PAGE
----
At Uppsala University the meteorological research has since many years been concentrated on conditions in the atmospheric boundary layer, including both field experiments and numerical modelling. This boundary layer consists of the part of the atmosphere closest to the underlying surface, up to some hundreds or thousands of metres height or so depending on the atmospheric conditions. Experience has thus been gained over many years concerning mean wind and turbulence conditions in the part of the atmosphere which is of greatest interest within the field of wind energy.
The wind energy research at the meteorology group in Uppsala University has a long tradition. The official Swedish wind atlas was produced here, and along with it a method for wind atlas production, the MIUU (Meteorological Institute of Uppsala University) method, which is a statistical method to produce climatologically representative wind climates from a sample of idealized simulations.
The range of research topics include wind mapping, measurement theory, flow characteristics, siting, sound propagation, wind turbine icing, model development, wind above forests and offshore There is a great deal of collaboration with the wind energy section at Campus Gotland, which deals with research in closer connection to the wind turbines themselves, such as aerodynamics and wind turbine wakes.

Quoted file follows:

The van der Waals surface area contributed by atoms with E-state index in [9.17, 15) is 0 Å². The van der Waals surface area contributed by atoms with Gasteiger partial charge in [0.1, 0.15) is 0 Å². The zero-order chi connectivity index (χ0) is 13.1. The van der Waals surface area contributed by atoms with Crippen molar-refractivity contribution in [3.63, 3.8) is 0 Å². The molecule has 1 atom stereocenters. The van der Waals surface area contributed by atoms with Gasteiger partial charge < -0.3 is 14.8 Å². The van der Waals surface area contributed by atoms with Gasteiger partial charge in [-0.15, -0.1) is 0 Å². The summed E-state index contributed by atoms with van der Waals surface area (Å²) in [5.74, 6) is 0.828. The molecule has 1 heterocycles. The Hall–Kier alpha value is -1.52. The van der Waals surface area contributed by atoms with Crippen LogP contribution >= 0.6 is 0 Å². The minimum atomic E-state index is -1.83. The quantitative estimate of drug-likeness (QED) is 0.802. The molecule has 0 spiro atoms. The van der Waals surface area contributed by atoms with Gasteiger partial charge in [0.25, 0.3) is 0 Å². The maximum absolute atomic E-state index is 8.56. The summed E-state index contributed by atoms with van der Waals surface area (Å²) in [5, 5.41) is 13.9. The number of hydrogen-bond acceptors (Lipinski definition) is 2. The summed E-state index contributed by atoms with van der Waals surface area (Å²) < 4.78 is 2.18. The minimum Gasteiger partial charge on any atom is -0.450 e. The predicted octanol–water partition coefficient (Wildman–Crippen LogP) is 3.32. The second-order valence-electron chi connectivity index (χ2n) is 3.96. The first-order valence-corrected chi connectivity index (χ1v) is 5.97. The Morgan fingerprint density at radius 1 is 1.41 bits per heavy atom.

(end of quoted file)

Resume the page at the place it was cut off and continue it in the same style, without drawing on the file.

Wind energy research at the meteorological section and at Uppsala University at large is combined in the research organization STandUP for Wind, which also gathers research from KTH (Royal Institute of Technology), SLU (Swedish Agricultural University) and Luleå Technical University
Another strong focus point for the meteorology group have for many years been on air-sea interaction, including the coupling of atmospheric models to wave models and ocean models. A large part of the global renewable energy resource is stored in the ocean and together with the Department of Electrical Engineering, where researchers develop wave energy converters to harvest energy from ocean waves, as well as Centre of Natural Hazards and Disaster Science (CNDS) we are involved in research to investigate wave energy potential, Metocean and extreme wave conditions relevant for further development of renewable energy in the coastal zone and offshore.
The majority of the growth in renewables from a global perspective comes from solar power and photovoltaics has grown faster than other energy resources in recent years. In collaboration with other department´s within Uppsala University also combined solar and wind power is being studied for its potential benefits, as output from the solar part depends on the sunshine time and the output of the wind turbine part depends on the wind speed and is obtained any time of day or night, emphasizing the importance of several meteorological conditions.
Persons: Johan Arnqvist, Christoffer Hallgren, Erik Sahlée